We began at 5am. Our torchlight played tricks in the trees and shadows danced and stretched on the hard clay ground, whilst tropical birds performed their morning songs from unseen stages. The world was pitch black. The way was steep but I was so full of energy I barely noticed. Crestones base lodge was where we were headed, a 15km hike away, 1350m to 3400m in elevation. As the sun rose and the mountain ranges revealed themselves in dark shades of blue, we saw just how brutal the incline actually was. The first few kilometers ribboned upwards through hillside farmland, cow pastures and past barbed wire fences, eventually giving way to gigantic jungle trees, blotting out the mountain views and sunlight. Read more
Where are Cindy and Derrick?
It’s been quite a while since my last blog post and I apologise!
Wi-fi has been patchy and a proper computer to load pictures has been difficult to track down. Our time in Costa Rica is drawing to a close, and in a few days we return to Montreal and to the madness of the snow. But don’t worry – I’ve been writing. There is a small archive of posts eagerly waiting in line to post, complete with pictures of colourful parrots, mountain climbing and turquoise waters.
Expect all these in the coming days and weeks!
Cindy and I are glad to return to an apartment we’re subletting in Montreal, where the bathroom is not an optional extra, and hot water is guaranteed. After so long backpacking, the promise of mod-cons, comfort and working/job searching is leaving us foaming at the mouth.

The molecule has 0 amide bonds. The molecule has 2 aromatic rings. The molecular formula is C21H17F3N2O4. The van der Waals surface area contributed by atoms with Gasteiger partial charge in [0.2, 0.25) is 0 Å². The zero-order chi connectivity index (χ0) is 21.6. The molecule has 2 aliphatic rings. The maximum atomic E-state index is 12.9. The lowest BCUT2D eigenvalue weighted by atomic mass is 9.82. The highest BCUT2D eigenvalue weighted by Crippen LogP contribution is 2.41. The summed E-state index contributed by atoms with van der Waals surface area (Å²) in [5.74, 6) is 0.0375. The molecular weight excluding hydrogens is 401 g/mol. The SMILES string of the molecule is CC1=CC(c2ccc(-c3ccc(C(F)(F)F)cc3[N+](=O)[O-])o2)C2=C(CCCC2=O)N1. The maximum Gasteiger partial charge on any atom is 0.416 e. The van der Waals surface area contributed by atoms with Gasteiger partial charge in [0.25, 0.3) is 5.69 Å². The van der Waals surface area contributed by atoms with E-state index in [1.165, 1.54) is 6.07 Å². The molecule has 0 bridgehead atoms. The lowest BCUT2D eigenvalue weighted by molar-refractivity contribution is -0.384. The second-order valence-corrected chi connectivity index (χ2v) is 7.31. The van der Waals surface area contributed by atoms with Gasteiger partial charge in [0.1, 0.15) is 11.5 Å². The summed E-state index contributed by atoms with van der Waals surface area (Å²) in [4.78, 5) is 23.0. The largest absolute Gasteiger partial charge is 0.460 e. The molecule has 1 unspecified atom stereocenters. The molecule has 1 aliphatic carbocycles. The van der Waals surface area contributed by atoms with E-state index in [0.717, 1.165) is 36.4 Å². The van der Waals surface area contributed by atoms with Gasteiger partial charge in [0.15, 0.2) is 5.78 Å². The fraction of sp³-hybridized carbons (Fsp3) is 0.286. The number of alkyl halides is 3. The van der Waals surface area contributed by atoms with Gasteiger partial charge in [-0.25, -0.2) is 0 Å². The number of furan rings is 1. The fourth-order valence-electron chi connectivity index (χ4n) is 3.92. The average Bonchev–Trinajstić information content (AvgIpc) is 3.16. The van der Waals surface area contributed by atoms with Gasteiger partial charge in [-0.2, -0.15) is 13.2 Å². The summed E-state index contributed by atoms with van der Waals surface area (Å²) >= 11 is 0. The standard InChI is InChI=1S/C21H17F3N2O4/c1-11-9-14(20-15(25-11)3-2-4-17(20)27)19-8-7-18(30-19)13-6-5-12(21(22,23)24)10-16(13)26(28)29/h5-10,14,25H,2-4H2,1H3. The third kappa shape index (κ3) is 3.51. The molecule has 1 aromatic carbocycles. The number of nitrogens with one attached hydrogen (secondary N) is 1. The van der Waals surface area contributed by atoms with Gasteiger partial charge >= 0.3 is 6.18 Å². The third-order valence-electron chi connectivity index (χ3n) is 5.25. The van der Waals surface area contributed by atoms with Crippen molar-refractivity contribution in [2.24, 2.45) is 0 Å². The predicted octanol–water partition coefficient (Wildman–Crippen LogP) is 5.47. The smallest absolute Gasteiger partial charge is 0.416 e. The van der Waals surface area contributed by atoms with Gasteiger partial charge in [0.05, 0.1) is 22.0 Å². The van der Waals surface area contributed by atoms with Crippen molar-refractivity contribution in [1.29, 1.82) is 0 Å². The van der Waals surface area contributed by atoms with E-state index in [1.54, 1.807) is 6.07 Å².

Check back soon for the Costa Rica blogs!
The winter air in Montreal had been colder than ever this week. Cindy and I had errands to run around town, which meant braving the sharp clutches of the almighty cold. Every exhale was a spear of white frosted air, our noses were frozen with crystals of frozen snot, and my breath condensed into icicles in my moustache. This was crazy. This kind of cold, around -20 degrees, gets uncomfortable very quickly. Even the warmth of the subway system is unpleasant when you’re in-and-out of the hot and cold conditions all the time.
Last weekend was Igloofest, a night-time music festival held at the Montreal old port to celebrate DJ sets and embrace the winter. It runs for a few weeks during January, and attracts hordes of Montrealers eager to dance under coloured lights and drink hot wine in their bulkiest jackets and beanies. A strange experience, knowing that Big Day Out back home was positively sweltering. The stage is ringed by bonfires and small igloo castles, some big enough to climb and slide down. I even found myself in an official game of tug-of-war-on-ice, one of the many mini-games on the grounds. Wear good boots; you will get muddy.
With the prospect of an equally cold February ahead of us, and nowhere to live during this month, Cindy and I are about to unleash the ace up our sleeve, our escape plan, a ticket to Costa Rica for a month. “We’re in this part of the world, why not!”. It’s 3am and we’re at the airport waiting for our flight, eager to spot macaws and squirrel monkeys, trek jungles, lay on sunny beaches, run from biting ants, climb volcanoes, and swim in the ocean for the first time since Cambodia last August…